Herb Infused Coconut Oil. Photo by Shannon Stonger.

Herb Infused Coconut Oil. Photo by Shannon Stonger.

By Shannon Stonger
Health Impact News

No home-based herbal medicine cabinet is complete without an herbal salve. These salves can be used for a range of maladies including scratches, cuts, scrapes, burns, insect bites, and more. Having a jar or container of this at the ready is a quick way to transfer the healing properties of dried herbs to your loved ones.

At its most basic an herbal salve is a combination of dried herbs, a carrier oil, beeswax, and essential oils. Each of these elements plays a crucial part in healing, preserving, and application. Choosing the best of all of these elements ensures the highest quality salve.

The Homemade Advantage

While several good salves are available commercially, making them yourself holds many advantages.

Like food preparation, doing it yourself ensures the highest quality of ingredients can be used. Many believe, and rightfully so, that what you put on your skin matters. Toxic chemical residues, rancid fats, and preservatives can all be found in cheap commercial salves.

No fillers or questionable oils go into the making of your salve. You have complete control over the type and quality of the herbs used. Furthermore, you can personalize the salve to the needs of a sensitive baby or an active teenager, depending on the herbs and essential oils you choose.

The Healing Elements of a Salve

Coconut Oil – As a carrier oil, coconut oil acts both as the vehicle for transferring the healing properties of the herbs as well as a form of nourishment to the skin in its own right. The anti-bacterial and antioxidant properties of coconut oil also help to naturally preserve the salve.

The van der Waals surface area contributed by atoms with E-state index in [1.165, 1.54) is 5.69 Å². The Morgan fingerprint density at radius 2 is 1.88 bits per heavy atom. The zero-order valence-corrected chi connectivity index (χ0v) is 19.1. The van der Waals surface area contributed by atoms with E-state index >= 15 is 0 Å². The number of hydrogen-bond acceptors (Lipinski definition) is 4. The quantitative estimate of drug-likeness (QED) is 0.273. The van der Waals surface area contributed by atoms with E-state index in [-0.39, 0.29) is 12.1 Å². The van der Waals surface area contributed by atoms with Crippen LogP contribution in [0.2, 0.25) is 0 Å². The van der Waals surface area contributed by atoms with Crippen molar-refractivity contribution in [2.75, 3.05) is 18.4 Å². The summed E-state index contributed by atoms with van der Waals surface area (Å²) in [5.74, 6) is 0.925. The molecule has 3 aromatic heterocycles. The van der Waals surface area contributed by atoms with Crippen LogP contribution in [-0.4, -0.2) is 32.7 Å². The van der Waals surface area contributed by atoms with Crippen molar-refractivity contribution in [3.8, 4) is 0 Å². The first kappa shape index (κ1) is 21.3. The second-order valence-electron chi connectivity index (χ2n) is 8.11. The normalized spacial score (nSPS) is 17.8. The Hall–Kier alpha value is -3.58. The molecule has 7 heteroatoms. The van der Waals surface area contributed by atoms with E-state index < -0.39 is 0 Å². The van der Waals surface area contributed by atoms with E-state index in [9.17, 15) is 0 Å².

Beeswax – Good quality beeswax turns the infused herbal oil into a smooth, easy-to-apply salve. More importantly, beeswax acts as a moisture barrier for the skin, sealing in the rich herbal oil and keeping out unwanted moisture or debris. Beeswax is generally sold in blocks, which can be grated when used, or pastilles, which are small pearls of beeswax ready for melting.

St John’s Wort – Most widely known for its ability to calm and soothe the nerves, St. John’s Wort is also helpful for maladies of the skin. This herb will lend your salve its ability to bring down inflammation and aid cuts, bruises, rashes, scrapes, and the like.

Yarrow – Known widely for its aid to bleeding wounds, yarrow is also helpful for bruises, rashes, swelling, and sprains.

Calendula Flowers – Known as one of the best soothers of the skin, calendula has a place in every salve. The flowers of the calendula plant infuse the oil with their healing properties while the yellow flowers imbue the herbal oil with a delicate color. For burns, rashes, diaper areas, and general scrapes and scratches; calendula’s healing properties are perfect for an herbal salve.

Comfrey – One of the must-haves for every herbal cabinet and garden, comfrey is one of the most reliable herbs to have in your arsenal. Comfrey has also been known as knitbone for its tissue-mending properties. Used on sprains, strains, and breaks, it also aids in decreasing both swelling and pain.

Tea Tree Essential Oil – For scratches and cuts, tea tree oil is an excellent replacement for Neosporin. It is anti-bacterial and anti-fungal as well. Tea tree oil is considered a “hot” oil in that its potency can burn sensitive skin. For that reason only small amounts are necessary for a broad spectrum salve such as this.